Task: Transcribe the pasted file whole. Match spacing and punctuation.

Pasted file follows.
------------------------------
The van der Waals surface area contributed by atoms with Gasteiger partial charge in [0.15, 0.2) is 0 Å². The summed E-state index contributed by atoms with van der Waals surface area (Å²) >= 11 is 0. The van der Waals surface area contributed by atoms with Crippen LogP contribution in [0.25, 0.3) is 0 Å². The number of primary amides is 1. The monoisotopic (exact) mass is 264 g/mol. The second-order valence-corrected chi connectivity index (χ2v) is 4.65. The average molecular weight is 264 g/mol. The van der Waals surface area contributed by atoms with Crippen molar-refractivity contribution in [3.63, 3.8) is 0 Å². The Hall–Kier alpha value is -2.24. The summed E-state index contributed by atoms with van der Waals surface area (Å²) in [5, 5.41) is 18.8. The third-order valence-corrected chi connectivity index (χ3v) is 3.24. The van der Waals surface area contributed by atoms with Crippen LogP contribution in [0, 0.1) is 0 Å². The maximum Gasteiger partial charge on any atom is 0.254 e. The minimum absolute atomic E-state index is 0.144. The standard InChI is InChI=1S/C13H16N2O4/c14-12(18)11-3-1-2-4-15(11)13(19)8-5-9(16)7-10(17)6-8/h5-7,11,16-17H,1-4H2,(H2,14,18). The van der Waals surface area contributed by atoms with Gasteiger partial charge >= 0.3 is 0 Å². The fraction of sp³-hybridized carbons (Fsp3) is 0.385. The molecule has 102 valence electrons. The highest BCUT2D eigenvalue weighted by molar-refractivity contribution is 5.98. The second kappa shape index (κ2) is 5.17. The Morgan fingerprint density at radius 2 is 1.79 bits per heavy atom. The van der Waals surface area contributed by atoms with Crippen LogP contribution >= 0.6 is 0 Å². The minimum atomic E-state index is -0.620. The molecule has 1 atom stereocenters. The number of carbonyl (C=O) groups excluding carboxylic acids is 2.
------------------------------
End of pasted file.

The van der Waals surface area contributed by atoms with Gasteiger partial charge in [0.15, 0.2) is 0 Å². The summed E-state index contributed by atoms with van der Waals surface area (Å²) >= 11 is 0. The van der Waals surface area contributed by atoms with Crippen LogP contribution in [0.25, 0.3) is 0 Å². The number of primary amides is 1. The monoisotopic (exact) mass is 264 g/mol. The second-order valence-corrected chi connectivity index (χ2v) is 4.65. The average molecular weight is 264 g/mol. The van der Waals surface area contributed by atoms with Crippen molar-refractivity contribution in [3.63, 3.8) is 0 Å². The Hall–Kier alpha value is -2.24. The summed E-state index contributed by atoms with van der Waals surface area (Å²) in [5, 5.41) is 18.8. The third-order valence-corrected chi connectivity index (χ3v) is 3.24. The van der Waals surface area contributed by atoms with Crippen LogP contribution in [0, 0.1) is 0 Å². The maximum Gasteiger partial charge on any atom is 0.254 e. The minimum absolute atomic E-state index is 0.144. The standard InChI is InChI=1S/C13H16N2O4/c14-12(18)11-3-1-2-4-15(11)13(19)8-5-9(16)7-10(17)6-8/h5-7,11,16-17H,1-4H2,(H2,14,18). The van der Waals surface area contributed by atoms with Gasteiger partial charge >= 0.3 is 0 Å². The fraction of sp³-hybridized carbons (Fsp3) is 0.385. The molecule has 102 valence electrons. The highest BCUT2D eigenvalue weighted by molar-refractivity contribution is 5.98. The second kappa shape index (κ2) is 5.17. The Morgan fingerprint density at radius 2 is 1.79 bits per heavy atom. The van der Waals surface area contributed by atoms with Crippen LogP contribution >= 0.6 is 0 Å². The minimum atomic E-state index is -0.620. The molecule has 1 atom stereocenters. The number of carbonyl (C=O) groups excluding carboxylic acids is 2.